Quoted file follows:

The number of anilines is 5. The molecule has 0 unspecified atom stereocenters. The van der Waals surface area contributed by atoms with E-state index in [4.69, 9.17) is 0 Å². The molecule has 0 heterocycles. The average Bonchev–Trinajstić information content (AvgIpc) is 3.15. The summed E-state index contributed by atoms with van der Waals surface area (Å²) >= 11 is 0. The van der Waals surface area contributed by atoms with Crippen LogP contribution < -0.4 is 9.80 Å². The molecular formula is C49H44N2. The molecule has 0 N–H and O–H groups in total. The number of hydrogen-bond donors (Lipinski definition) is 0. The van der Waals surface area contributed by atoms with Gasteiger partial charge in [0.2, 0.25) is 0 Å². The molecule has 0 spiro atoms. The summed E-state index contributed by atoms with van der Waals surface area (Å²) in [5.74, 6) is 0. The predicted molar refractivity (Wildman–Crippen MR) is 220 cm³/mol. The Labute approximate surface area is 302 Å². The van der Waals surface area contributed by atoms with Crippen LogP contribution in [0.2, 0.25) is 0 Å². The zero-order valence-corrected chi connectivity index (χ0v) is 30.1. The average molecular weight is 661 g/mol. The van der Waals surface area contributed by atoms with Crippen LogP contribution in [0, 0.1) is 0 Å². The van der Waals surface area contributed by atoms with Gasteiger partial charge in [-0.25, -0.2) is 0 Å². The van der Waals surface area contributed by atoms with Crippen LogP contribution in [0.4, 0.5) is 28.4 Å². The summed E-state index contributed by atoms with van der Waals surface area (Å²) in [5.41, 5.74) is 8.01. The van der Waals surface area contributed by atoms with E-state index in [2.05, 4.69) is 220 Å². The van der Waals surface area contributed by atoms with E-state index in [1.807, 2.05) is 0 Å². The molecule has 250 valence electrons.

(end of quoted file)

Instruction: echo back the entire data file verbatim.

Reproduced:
The number of anilines is 5. The molecule has 0 unspecified atom stereocenters. The van der Waals surface area contributed by atoms with E-state index in [4.69, 9.17) is 0 Å². The molecule has 0 heterocycles. The average Bonchev–Trinajstić information content (AvgIpc) is 3.15. The summed E-state index contributed by atoms with van der Waals surface area (Å²) >= 11 is 0. The van der Waals surface area contributed by atoms with Crippen LogP contribution < -0.4 is 9.80 Å². The molecular formula is C49H44N2. The molecule has 0 N–H and O–H groups in total. The number of hydrogen-bond donors (Lipinski definition) is 0. The van der Waals surface area contributed by atoms with Gasteiger partial charge in [0.2, 0.25) is 0 Å². The molecule has 0 spiro atoms. The summed E-state index contributed by atoms with van der Waals surface area (Å²) in [5.74, 6) is 0. The predicted molar refractivity (Wildman–Crippen MR) is 220 cm³/mol. The Labute approximate surface area is 302 Å². The van der Waals surface area contributed by atoms with Crippen LogP contribution in [0.2, 0.25) is 0 Å². The zero-order valence-corrected chi connectivity index (χ0v) is 30.1. The average molecular weight is 661 g/mol. The van der Waals surface area contributed by atoms with Crippen LogP contribution in [0, 0.1) is 0 Å². The van der Waals surface area contributed by atoms with Gasteiger partial charge in [-0.25, -0.2) is 0 Å². The van der Waals surface area contributed by atoms with Crippen LogP contribution in [0.4, 0.5) is 28.4 Å². The summed E-state index contributed by atoms with van der Waals surface area (Å²) in [5.41, 5.74) is 8.01. The van der Waals surface area contributed by atoms with E-state index in [2.05, 4.69) is 220 Å². The van der Waals surface area contributed by atoms with E-state index in [1.807, 2.05) is 0 Å². The molecule has 250 valence electrons.